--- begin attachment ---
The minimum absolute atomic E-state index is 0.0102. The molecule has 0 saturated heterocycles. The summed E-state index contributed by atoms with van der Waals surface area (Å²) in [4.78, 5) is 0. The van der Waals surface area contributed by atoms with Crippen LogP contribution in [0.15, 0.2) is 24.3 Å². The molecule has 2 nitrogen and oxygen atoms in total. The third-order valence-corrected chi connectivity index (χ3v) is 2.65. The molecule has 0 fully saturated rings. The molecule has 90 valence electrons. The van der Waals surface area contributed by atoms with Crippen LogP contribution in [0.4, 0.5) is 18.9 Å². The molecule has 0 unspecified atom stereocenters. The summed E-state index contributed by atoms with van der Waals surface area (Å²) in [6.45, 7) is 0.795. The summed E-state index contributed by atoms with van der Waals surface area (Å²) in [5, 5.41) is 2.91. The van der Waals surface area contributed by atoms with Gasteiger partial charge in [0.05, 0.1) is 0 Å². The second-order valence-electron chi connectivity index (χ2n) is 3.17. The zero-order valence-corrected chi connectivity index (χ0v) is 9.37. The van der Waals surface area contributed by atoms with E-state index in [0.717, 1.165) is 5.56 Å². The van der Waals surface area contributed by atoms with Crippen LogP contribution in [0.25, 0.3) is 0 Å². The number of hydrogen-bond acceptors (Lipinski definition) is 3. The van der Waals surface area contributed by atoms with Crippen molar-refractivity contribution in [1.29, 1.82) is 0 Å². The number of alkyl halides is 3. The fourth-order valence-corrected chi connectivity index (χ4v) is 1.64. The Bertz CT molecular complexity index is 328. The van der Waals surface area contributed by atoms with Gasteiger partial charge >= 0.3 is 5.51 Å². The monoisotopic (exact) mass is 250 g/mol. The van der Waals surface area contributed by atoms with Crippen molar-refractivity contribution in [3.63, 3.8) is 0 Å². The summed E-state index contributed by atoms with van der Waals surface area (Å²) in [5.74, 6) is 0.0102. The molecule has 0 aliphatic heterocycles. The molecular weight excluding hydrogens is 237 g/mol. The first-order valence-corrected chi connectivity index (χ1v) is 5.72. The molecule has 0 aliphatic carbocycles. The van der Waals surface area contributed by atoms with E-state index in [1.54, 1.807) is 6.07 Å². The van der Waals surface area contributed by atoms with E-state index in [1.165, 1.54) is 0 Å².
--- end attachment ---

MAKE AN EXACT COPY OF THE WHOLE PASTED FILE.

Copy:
The minimum absolute atomic E-state index is 0.0102. The molecule has 0 saturated heterocycles. The summed E-state index contributed by atoms with van der Waals surface area (Å²) in [4.78, 5) is 0. The van der Waals surface area contributed by atoms with Crippen LogP contribution in [0.15, 0.2) is 24.3 Å². The molecule has 2 nitrogen and oxygen atoms in total. The third-order valence-corrected chi connectivity index (χ3v) is 2.65. The molecule has 0 fully saturated rings. The molecule has 90 valence electrons. The van der Waals surface area contributed by atoms with Crippen LogP contribution in [0.4, 0.5) is 18.9 Å². The molecule has 0 unspecified atom stereocenters. The summed E-state index contributed by atoms with van der Waals surface area (Å²) in [6.45, 7) is 0.795. The summed E-state index contributed by atoms with van der Waals surface area (Å²) in [5, 5.41) is 2.91. The van der Waals surface area contributed by atoms with Gasteiger partial charge in [0.05, 0.1) is 0 Å². The second-order valence-electron chi connectivity index (χ2n) is 3.17. The zero-order valence-corrected chi connectivity index (χ0v) is 9.37. The van der Waals surface area contributed by atoms with E-state index in [0.717, 1.165) is 5.56 Å². The van der Waals surface area contributed by atoms with Crippen LogP contribution in [0.25, 0.3) is 0 Å². The number of hydrogen-bond acceptors (Lipinski definition) is 3. The van der Waals surface area contributed by atoms with Crippen molar-refractivity contribution in [1.29, 1.82) is 0 Å². The number of alkyl halides is 3. The fourth-order valence-corrected chi connectivity index (χ4v) is 1.64. The Bertz CT molecular complexity index is 328. The van der Waals surface area contributed by atoms with Gasteiger partial charge >= 0.3 is 5.51 Å². The monoisotopic (exact) mass is 250 g/mol. The van der Waals surface area contributed by atoms with Crippen molar-refractivity contribution in [3.63, 3.8) is 0 Å². The summed E-state index contributed by atoms with van der Waals surface area (Å²) in [5.74, 6) is 0.0102. The molecule has 0 aliphatic heterocycles. The molecular weight excluding hydrogens is 237 g/mol. The first-order valence-corrected chi connectivity index (χ1v) is 5.72. The molecule has 0 aliphatic carbocycles. The van der Waals surface area contributed by atoms with E-state index in [1.54, 1.807) is 6.07 Å². The van der Waals surface area contributed by atoms with E-state index in [1.165, 1.54) is 0 Å².